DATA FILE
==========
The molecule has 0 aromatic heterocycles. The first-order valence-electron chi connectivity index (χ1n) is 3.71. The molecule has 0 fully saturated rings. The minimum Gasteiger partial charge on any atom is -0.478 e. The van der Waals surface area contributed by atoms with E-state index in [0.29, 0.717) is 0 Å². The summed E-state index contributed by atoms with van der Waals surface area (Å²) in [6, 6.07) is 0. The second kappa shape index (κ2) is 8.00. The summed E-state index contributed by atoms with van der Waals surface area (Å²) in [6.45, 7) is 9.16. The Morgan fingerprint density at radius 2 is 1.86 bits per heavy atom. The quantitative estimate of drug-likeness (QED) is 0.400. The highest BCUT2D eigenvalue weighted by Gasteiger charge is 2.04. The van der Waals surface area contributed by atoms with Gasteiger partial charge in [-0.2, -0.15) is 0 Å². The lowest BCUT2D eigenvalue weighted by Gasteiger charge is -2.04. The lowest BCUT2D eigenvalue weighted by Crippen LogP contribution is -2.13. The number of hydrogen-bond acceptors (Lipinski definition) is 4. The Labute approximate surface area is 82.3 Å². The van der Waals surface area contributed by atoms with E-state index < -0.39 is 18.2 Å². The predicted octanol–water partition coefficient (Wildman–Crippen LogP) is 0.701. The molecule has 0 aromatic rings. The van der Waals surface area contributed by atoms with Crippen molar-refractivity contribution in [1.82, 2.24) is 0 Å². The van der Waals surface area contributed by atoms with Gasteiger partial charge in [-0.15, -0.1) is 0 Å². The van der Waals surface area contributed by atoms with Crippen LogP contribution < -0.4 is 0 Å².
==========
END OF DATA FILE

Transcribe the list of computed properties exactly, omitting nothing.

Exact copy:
The molecule has 0 aromatic heterocycles. The first-order valence-electron chi connectivity index (χ1n) is 3.71. The molecule has 0 fully saturated rings. The minimum Gasteiger partial charge on any atom is -0.478 e. The van der Waals surface area contributed by atoms with E-state index in [0.29, 0.717) is 0 Å². The summed E-state index contributed by atoms with van der Waals surface area (Å²) in [6, 6.07) is 0. The second kappa shape index (κ2) is 8.00. The summed E-state index contributed by atoms with van der Waals surface area (Å²) in [6.45, 7) is 9.16. The Morgan fingerprint density at radius 2 is 1.86 bits per heavy atom. The quantitative estimate of drug-likeness (QED) is 0.400. The highest BCUT2D eigenvalue weighted by Gasteiger charge is 2.04. The van der Waals surface area contributed by atoms with Gasteiger partial charge in [-0.2, -0.15) is 0 Å². The lowest BCUT2D eigenvalue weighted by Gasteiger charge is -2.04. The lowest BCUT2D eigenvalue weighted by Crippen LogP contribution is -2.13. The number of hydrogen-bond acceptors (Lipinski definition) is 4. The Labute approximate surface area is 82.3 Å². The van der Waals surface area contributed by atoms with E-state index < -0.39 is 18.2 Å². The predicted octanol–water partition coefficient (Wildman–Crippen LogP) is 0.701. The molecule has 0 aromatic rings. The van der Waals surface area contributed by atoms with Crippen molar-refractivity contribution in [1.82, 2.24) is 0 Å². The van der Waals surface area contributed by atoms with Gasteiger partial charge in [-0.15, -0.1) is 0 Å². The van der Waals surface area contributed by atoms with Crippen LogP contribution < -0.4 is 0 Å².